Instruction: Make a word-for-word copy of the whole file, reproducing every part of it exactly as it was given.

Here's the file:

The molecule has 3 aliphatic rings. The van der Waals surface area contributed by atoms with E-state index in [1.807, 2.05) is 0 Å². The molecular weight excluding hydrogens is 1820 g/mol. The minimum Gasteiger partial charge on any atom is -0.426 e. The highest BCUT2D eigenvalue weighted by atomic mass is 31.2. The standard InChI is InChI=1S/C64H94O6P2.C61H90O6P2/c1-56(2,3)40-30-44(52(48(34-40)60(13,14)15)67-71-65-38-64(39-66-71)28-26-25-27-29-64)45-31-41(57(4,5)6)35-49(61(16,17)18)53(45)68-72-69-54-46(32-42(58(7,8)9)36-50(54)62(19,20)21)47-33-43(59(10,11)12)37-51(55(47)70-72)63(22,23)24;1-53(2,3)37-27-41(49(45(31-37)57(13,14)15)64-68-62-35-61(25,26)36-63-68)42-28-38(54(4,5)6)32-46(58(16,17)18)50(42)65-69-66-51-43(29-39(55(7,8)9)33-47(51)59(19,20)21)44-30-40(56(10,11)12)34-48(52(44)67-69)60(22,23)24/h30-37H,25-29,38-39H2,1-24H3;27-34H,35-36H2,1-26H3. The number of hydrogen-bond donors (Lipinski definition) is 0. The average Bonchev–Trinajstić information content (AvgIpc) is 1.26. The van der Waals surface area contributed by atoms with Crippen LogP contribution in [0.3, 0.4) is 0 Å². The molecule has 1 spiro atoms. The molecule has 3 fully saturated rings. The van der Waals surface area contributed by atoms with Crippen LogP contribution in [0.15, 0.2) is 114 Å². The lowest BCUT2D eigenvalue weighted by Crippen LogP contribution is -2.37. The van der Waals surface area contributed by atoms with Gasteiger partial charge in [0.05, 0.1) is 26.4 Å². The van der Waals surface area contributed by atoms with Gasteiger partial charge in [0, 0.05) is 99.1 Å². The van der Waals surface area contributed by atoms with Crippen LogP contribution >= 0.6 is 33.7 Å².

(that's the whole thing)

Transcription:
The molecule has 3 aliphatic rings. The van der Waals surface area contributed by atoms with E-state index in [1.807, 2.05) is 0 Å². The molecular weight excluding hydrogens is 1820 g/mol. The minimum Gasteiger partial charge on any atom is -0.426 e. The highest BCUT2D eigenvalue weighted by atomic mass is 31.2. The standard InChI is InChI=1S/C64H94O6P2.C61H90O6P2/c1-56(2,3)40-30-44(52(48(34-40)60(13,14)15)67-71-65-38-64(39-66-71)28-26-25-27-29-64)45-31-41(57(4,5)6)35-49(61(16,17)18)53(45)68-72-69-54-46(32-42(58(7,8)9)36-50(54)62(19,20)21)47-33-43(59(10,11)12)37-51(55(47)70-72)63(22,23)24;1-53(2,3)37-27-41(49(45(31-37)57(13,14)15)64-68-62-35-61(25,26)36-63-68)42-28-38(54(4,5)6)32-46(58(16,17)18)50(42)65-69-66-51-43(29-39(55(7,8)9)33-47(51)59(19,20)21)44-30-40(56(10,11)12)34-48(52(44)67-69)60(22,23)24/h30-37H,25-29,38-39H2,1-24H3;27-34H,35-36H2,1-26H3. The number of hydrogen-bond donors (Lipinski definition) is 0. The average Bonchev–Trinajstić information content (AvgIpc) is 1.26. The van der Waals surface area contributed by atoms with Crippen LogP contribution in [0.3, 0.4) is 0 Å². The molecule has 1 spiro atoms. The molecule has 3 fully saturated rings. The van der Waals surface area contributed by atoms with Crippen LogP contribution in [0.15, 0.2) is 114 Å². The lowest BCUT2D eigenvalue weighted by Crippen LogP contribution is -2.37. The van der Waals surface area contributed by atoms with Gasteiger partial charge in [0.05, 0.1) is 26.4 Å². The van der Waals surface area contributed by atoms with Gasteiger partial charge in [0, 0.05) is 99.1 Å². The van der Waals surface area contributed by atoms with Crippen LogP contribution >= 0.6 is 33.7 Å².